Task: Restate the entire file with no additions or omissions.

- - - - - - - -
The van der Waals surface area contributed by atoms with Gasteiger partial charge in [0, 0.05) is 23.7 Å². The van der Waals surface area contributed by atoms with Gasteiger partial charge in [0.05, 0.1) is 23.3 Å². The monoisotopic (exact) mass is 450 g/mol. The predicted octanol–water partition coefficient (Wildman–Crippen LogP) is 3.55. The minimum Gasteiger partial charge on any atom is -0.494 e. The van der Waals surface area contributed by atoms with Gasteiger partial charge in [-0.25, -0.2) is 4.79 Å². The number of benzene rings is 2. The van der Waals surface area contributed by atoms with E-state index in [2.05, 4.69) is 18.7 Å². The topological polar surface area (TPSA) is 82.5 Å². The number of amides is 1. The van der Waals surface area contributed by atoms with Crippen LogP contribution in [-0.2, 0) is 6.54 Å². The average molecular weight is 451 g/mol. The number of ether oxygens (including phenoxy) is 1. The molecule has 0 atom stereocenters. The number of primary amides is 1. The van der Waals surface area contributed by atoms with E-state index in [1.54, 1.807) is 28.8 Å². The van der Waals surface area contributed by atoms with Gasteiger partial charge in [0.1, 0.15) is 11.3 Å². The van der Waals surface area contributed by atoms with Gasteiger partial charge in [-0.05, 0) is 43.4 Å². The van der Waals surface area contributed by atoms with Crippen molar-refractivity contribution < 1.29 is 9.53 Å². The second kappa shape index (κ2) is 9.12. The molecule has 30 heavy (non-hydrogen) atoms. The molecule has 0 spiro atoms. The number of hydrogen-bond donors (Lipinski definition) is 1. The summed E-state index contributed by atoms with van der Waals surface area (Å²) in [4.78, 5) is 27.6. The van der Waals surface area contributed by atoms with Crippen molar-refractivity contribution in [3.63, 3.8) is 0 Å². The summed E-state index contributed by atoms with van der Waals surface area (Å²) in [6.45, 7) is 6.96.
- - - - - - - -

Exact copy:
The van der Waals surface area contributed by atoms with Gasteiger partial charge in [0, 0.05) is 23.7 Å². The van der Waals surface area contributed by atoms with Gasteiger partial charge in [0.05, 0.1) is 23.3 Å². The monoisotopic (exact) mass is 450 g/mol. The predicted octanol–water partition coefficient (Wildman–Crippen LogP) is 3.55. The minimum Gasteiger partial charge on any atom is -0.494 e. The van der Waals surface area contributed by atoms with Gasteiger partial charge in [-0.25, -0.2) is 4.79 Å². The number of benzene rings is 2. The van der Waals surface area contributed by atoms with E-state index in [2.05, 4.69) is 18.7 Å². The topological polar surface area (TPSA) is 82.5 Å². The number of amides is 1. The van der Waals surface area contributed by atoms with Crippen LogP contribution in [-0.2, 0) is 6.54 Å². The average molecular weight is 451 g/mol. The number of ether oxygens (including phenoxy) is 1. The molecule has 0 atom stereocenters. The number of primary amides is 1. The van der Waals surface area contributed by atoms with E-state index in [1.54, 1.807) is 28.8 Å². The van der Waals surface area contributed by atoms with Gasteiger partial charge in [0.1, 0.15) is 11.3 Å². The van der Waals surface area contributed by atoms with Gasteiger partial charge in [-0.05, 0) is 43.4 Å². The van der Waals surface area contributed by atoms with Crippen molar-refractivity contribution < 1.29 is 9.53 Å². The second kappa shape index (κ2) is 9.12. The molecule has 30 heavy (non-hydrogen) atoms. The molecule has 0 spiro atoms. The number of hydrogen-bond donors (Lipinski definition) is 1. The summed E-state index contributed by atoms with van der Waals surface area (Å²) in [4.78, 5) is 27.6. The van der Waals surface area contributed by atoms with Crippen molar-refractivity contribution in [3.63, 3.8) is 0 Å². The summed E-state index contributed by atoms with van der Waals surface area (Å²) in [6.45, 7) is 6.96.